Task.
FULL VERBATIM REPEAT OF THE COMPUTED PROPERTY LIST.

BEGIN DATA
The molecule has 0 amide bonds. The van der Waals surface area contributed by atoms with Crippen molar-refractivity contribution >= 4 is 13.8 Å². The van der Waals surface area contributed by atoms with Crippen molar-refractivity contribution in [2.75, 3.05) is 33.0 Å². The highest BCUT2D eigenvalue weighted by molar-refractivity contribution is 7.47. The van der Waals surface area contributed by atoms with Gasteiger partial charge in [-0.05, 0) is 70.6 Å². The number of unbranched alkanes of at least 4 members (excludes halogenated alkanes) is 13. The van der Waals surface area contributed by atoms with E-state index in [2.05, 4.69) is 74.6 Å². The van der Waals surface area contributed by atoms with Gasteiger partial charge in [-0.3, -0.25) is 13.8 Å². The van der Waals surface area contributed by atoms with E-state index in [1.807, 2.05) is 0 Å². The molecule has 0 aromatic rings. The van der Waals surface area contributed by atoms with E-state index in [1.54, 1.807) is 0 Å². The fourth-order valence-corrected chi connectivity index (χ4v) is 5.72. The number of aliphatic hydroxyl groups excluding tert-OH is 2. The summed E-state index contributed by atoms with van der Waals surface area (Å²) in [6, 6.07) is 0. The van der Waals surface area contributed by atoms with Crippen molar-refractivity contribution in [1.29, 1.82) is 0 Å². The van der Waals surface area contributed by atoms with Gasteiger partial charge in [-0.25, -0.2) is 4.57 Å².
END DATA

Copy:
The molecule has 0 amide bonds. The van der Waals surface area contributed by atoms with Crippen molar-refractivity contribution >= 4 is 13.8 Å². The van der Waals surface area contributed by atoms with Crippen molar-refractivity contribution in [2.75, 3.05) is 33.0 Å². The highest BCUT2D eigenvalue weighted by molar-refractivity contribution is 7.47. The van der Waals surface area contributed by atoms with Gasteiger partial charge in [-0.05, 0) is 70.6 Å². The number of unbranched alkanes of at least 4 members (excludes halogenated alkanes) is 13. The van der Waals surface area contributed by atoms with E-state index in [2.05, 4.69) is 74.6 Å². The van der Waals surface area contributed by atoms with Gasteiger partial charge in [-0.3, -0.25) is 13.8 Å². The van der Waals surface area contributed by atoms with E-state index in [1.807, 2.05) is 0 Å². The molecule has 0 aromatic rings. The van der Waals surface area contributed by atoms with E-state index in [1.54, 1.807) is 0 Å². The fourth-order valence-corrected chi connectivity index (χ4v) is 5.72. The number of aliphatic hydroxyl groups excluding tert-OH is 2. The summed E-state index contributed by atoms with van der Waals surface area (Å²) in [6, 6.07) is 0. The van der Waals surface area contributed by atoms with Crippen molar-refractivity contribution in [1.29, 1.82) is 0 Å². The van der Waals surface area contributed by atoms with Gasteiger partial charge in [-0.25, -0.2) is 4.57 Å².